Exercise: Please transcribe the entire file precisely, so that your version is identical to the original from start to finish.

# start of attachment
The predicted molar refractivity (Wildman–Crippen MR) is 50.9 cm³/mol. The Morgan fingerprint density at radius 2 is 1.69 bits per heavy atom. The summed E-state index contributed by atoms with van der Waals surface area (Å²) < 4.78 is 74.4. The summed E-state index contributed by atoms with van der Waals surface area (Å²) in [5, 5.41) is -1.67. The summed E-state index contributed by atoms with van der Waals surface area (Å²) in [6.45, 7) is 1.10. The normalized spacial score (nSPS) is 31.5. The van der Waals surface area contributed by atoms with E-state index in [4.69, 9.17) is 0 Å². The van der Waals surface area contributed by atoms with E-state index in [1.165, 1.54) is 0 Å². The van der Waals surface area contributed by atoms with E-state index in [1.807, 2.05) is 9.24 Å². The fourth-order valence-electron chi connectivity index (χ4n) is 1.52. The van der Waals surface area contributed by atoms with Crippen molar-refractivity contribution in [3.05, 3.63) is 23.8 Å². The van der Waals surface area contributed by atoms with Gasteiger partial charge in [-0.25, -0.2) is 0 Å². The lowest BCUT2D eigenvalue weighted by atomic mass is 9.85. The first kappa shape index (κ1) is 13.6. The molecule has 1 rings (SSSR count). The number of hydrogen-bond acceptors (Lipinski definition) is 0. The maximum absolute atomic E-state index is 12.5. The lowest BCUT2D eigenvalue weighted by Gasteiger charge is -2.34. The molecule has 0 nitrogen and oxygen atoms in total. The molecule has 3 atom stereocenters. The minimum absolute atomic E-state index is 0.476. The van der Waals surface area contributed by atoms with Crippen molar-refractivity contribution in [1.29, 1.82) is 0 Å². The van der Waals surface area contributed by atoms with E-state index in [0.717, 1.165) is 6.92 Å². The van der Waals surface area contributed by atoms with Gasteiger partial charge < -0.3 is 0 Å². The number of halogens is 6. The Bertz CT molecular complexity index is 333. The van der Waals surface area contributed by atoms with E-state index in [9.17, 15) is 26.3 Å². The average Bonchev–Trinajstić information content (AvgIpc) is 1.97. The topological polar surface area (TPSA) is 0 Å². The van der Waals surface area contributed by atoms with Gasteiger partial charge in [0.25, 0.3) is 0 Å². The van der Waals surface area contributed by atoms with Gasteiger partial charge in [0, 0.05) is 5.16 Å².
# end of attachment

The predicted molar refractivity (Wildman–Crippen MR) is 50.9 cm³/mol. The Morgan fingerprint density at radius 2 is 1.69 bits per heavy atom. The summed E-state index contributed by atoms with van der Waals surface area (Å²) < 4.78 is 74.4. The summed E-state index contributed by atoms with van der Waals surface area (Å²) in [5, 5.41) is -1.67. The summed E-state index contributed by atoms with van der Waals surface area (Å²) in [6.45, 7) is 1.10. The normalized spacial score (nSPS) is 31.5. The van der Waals surface area contributed by atoms with E-state index in [4.69, 9.17) is 0 Å². The van der Waals surface area contributed by atoms with E-state index in [1.165, 1.54) is 0 Å². The van der Waals surface area contributed by atoms with E-state index in [1.807, 2.05) is 9.24 Å². The fourth-order valence-electron chi connectivity index (χ4n) is 1.52. The van der Waals surface area contributed by atoms with Crippen molar-refractivity contribution in [3.05, 3.63) is 23.8 Å². The van der Waals surface area contributed by atoms with Gasteiger partial charge in [-0.25, -0.2) is 0 Å². The lowest BCUT2D eigenvalue weighted by atomic mass is 9.85. The first kappa shape index (κ1) is 13.6. The molecule has 1 rings (SSSR count). The number of hydrogen-bond acceptors (Lipinski definition) is 0. The maximum absolute atomic E-state index is 12.5. The lowest BCUT2D eigenvalue weighted by Gasteiger charge is -2.34. The molecule has 0 nitrogen and oxygen atoms in total. The molecule has 3 atom stereocenters. The minimum absolute atomic E-state index is 0.476. The van der Waals surface area contributed by atoms with Crippen molar-refractivity contribution in [1.29, 1.82) is 0 Å². The van der Waals surface area contributed by atoms with E-state index in [0.717, 1.165) is 6.92 Å². The van der Waals surface area contributed by atoms with Gasteiger partial charge < -0.3 is 0 Å². The number of halogens is 6. The Bertz CT molecular complexity index is 333. The van der Waals surface area contributed by atoms with E-state index in [9.17, 15) is 26.3 Å². The average Bonchev–Trinajstić information content (AvgIpc) is 1.97. The topological polar surface area (TPSA) is 0 Å². The van der Waals surface area contributed by atoms with Gasteiger partial charge in [0.25, 0.3) is 0 Å². The van der Waals surface area contributed by atoms with Gasteiger partial charge in [0, 0.05) is 5.16 Å².